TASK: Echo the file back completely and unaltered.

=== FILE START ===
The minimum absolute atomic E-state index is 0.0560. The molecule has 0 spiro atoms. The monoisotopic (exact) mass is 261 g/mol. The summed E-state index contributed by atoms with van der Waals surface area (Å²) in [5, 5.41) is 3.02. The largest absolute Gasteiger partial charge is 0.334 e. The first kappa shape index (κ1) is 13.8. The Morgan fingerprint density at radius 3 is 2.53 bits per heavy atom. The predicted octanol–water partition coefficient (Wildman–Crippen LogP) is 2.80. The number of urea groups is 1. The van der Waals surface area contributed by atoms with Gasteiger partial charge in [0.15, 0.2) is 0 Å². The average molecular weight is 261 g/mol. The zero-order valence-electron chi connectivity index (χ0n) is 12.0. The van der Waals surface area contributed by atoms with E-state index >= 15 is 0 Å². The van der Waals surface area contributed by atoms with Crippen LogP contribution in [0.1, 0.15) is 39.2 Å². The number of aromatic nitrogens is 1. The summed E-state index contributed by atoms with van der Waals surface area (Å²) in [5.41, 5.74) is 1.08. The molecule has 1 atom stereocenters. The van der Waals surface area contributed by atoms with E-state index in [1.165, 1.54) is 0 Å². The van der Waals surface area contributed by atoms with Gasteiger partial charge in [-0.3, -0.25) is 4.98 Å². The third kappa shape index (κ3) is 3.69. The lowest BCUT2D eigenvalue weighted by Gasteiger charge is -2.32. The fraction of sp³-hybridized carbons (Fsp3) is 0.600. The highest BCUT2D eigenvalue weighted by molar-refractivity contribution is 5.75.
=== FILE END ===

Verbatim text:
The minimum absolute atomic E-state index is 0.0560. The molecule has 0 spiro atoms. The monoisotopic (exact) mass is 261 g/mol. The summed E-state index contributed by atoms with van der Waals surface area (Å²) in [5, 5.41) is 3.02. The largest absolute Gasteiger partial charge is 0.334 e. The first kappa shape index (κ1) is 13.8. The Morgan fingerprint density at radius 3 is 2.53 bits per heavy atom. The predicted octanol–water partition coefficient (Wildman–Crippen LogP) is 2.80. The number of urea groups is 1. The van der Waals surface area contributed by atoms with Gasteiger partial charge in [0.15, 0.2) is 0 Å². The average molecular weight is 261 g/mol. The zero-order valence-electron chi connectivity index (χ0n) is 12.0. The van der Waals surface area contributed by atoms with E-state index >= 15 is 0 Å². The van der Waals surface area contributed by atoms with Crippen LogP contribution in [0.1, 0.15) is 39.2 Å². The number of aromatic nitrogens is 1. The summed E-state index contributed by atoms with van der Waals surface area (Å²) in [5.41, 5.74) is 1.08. The molecule has 1 atom stereocenters. The van der Waals surface area contributed by atoms with E-state index in [1.165, 1.54) is 0 Å². The van der Waals surface area contributed by atoms with Gasteiger partial charge in [-0.3, -0.25) is 4.98 Å². The third kappa shape index (κ3) is 3.69. The lowest BCUT2D eigenvalue weighted by Gasteiger charge is -2.32. The fraction of sp³-hybridized carbons (Fsp3) is 0.600. The highest BCUT2D eigenvalue weighted by molar-refractivity contribution is 5.75.